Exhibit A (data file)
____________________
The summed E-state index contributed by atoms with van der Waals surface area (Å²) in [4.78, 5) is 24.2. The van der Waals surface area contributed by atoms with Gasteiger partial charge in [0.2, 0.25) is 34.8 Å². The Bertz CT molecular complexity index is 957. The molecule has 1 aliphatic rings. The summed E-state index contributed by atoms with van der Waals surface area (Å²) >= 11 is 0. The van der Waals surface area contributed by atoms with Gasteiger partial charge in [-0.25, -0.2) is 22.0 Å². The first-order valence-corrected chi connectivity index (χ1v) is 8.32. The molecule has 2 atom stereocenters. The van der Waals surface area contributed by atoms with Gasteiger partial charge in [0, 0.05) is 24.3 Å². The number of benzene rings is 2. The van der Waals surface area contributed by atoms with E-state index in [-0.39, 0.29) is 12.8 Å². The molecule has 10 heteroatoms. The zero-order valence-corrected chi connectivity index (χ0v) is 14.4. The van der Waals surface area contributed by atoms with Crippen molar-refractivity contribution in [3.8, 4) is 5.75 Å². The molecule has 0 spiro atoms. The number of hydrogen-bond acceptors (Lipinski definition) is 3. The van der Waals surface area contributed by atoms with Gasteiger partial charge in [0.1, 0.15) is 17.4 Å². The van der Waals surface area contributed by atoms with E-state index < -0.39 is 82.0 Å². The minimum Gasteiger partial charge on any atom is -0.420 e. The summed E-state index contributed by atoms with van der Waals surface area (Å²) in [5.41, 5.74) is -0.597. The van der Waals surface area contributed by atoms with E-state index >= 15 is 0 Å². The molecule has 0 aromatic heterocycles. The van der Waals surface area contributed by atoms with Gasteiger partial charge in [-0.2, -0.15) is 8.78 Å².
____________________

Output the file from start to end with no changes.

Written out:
The summed E-state index contributed by atoms with van der Waals surface area (Å²) in [4.78, 5) is 24.2. The van der Waals surface area contributed by atoms with Gasteiger partial charge in [0.2, 0.25) is 34.8 Å². The Bertz CT molecular complexity index is 957. The molecule has 1 aliphatic rings. The summed E-state index contributed by atoms with van der Waals surface area (Å²) >= 11 is 0. The van der Waals surface area contributed by atoms with Gasteiger partial charge in [-0.25, -0.2) is 22.0 Å². The first-order valence-corrected chi connectivity index (χ1v) is 8.32. The molecule has 2 atom stereocenters. The van der Waals surface area contributed by atoms with Gasteiger partial charge in [0, 0.05) is 24.3 Å². The number of benzene rings is 2. The van der Waals surface area contributed by atoms with E-state index in [-0.39, 0.29) is 12.8 Å². The molecule has 10 heteroatoms. The zero-order valence-corrected chi connectivity index (χ0v) is 14.4. The van der Waals surface area contributed by atoms with Crippen molar-refractivity contribution in [3.8, 4) is 5.75 Å². The molecule has 0 spiro atoms. The number of hydrogen-bond acceptors (Lipinski definition) is 3. The van der Waals surface area contributed by atoms with Gasteiger partial charge in [0.1, 0.15) is 17.4 Å². The van der Waals surface area contributed by atoms with E-state index < -0.39 is 82.0 Å². The minimum Gasteiger partial charge on any atom is -0.420 e. The summed E-state index contributed by atoms with van der Waals surface area (Å²) in [5.41, 5.74) is -0.597. The van der Waals surface area contributed by atoms with E-state index >= 15 is 0 Å². The molecule has 0 aromatic heterocycles. The van der Waals surface area contributed by atoms with Gasteiger partial charge in [-0.2, -0.15) is 8.78 Å².